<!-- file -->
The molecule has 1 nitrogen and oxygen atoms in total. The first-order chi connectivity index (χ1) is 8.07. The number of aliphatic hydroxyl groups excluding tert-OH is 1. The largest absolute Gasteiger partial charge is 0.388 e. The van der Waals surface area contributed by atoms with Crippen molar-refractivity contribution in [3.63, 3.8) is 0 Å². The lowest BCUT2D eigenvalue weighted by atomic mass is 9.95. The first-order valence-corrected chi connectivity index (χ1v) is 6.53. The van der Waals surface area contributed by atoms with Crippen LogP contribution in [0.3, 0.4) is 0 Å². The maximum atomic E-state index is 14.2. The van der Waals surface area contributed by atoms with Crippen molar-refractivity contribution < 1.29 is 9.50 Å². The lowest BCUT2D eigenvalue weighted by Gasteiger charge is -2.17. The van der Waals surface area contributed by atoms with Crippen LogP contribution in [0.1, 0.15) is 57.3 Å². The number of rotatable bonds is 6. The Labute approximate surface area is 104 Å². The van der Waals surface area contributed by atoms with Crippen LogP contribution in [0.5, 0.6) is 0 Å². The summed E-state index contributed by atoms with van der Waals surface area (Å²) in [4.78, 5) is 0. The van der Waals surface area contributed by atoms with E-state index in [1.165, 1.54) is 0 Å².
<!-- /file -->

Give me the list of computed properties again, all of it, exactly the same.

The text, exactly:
The molecule has 1 nitrogen and oxygen atoms in total. The first-order chi connectivity index (χ1) is 8.07. The number of aliphatic hydroxyl groups excluding tert-OH is 1. The largest absolute Gasteiger partial charge is 0.388 e. The van der Waals surface area contributed by atoms with Crippen molar-refractivity contribution in [3.63, 3.8) is 0 Å². The lowest BCUT2D eigenvalue weighted by atomic mass is 9.95. The first-order valence-corrected chi connectivity index (χ1v) is 6.53. The van der Waals surface area contributed by atoms with Crippen LogP contribution in [0.3, 0.4) is 0 Å². The maximum atomic E-state index is 14.2. The van der Waals surface area contributed by atoms with Crippen molar-refractivity contribution < 1.29 is 9.50 Å². The lowest BCUT2D eigenvalue weighted by Gasteiger charge is -2.17. The van der Waals surface area contributed by atoms with Crippen LogP contribution in [0.1, 0.15) is 57.3 Å². The number of rotatable bonds is 6. The Labute approximate surface area is 104 Å². The van der Waals surface area contributed by atoms with Crippen LogP contribution in [0.5, 0.6) is 0 Å². The summed E-state index contributed by atoms with van der Waals surface area (Å²) in [4.78, 5) is 0. The van der Waals surface area contributed by atoms with E-state index in [1.165, 1.54) is 0 Å².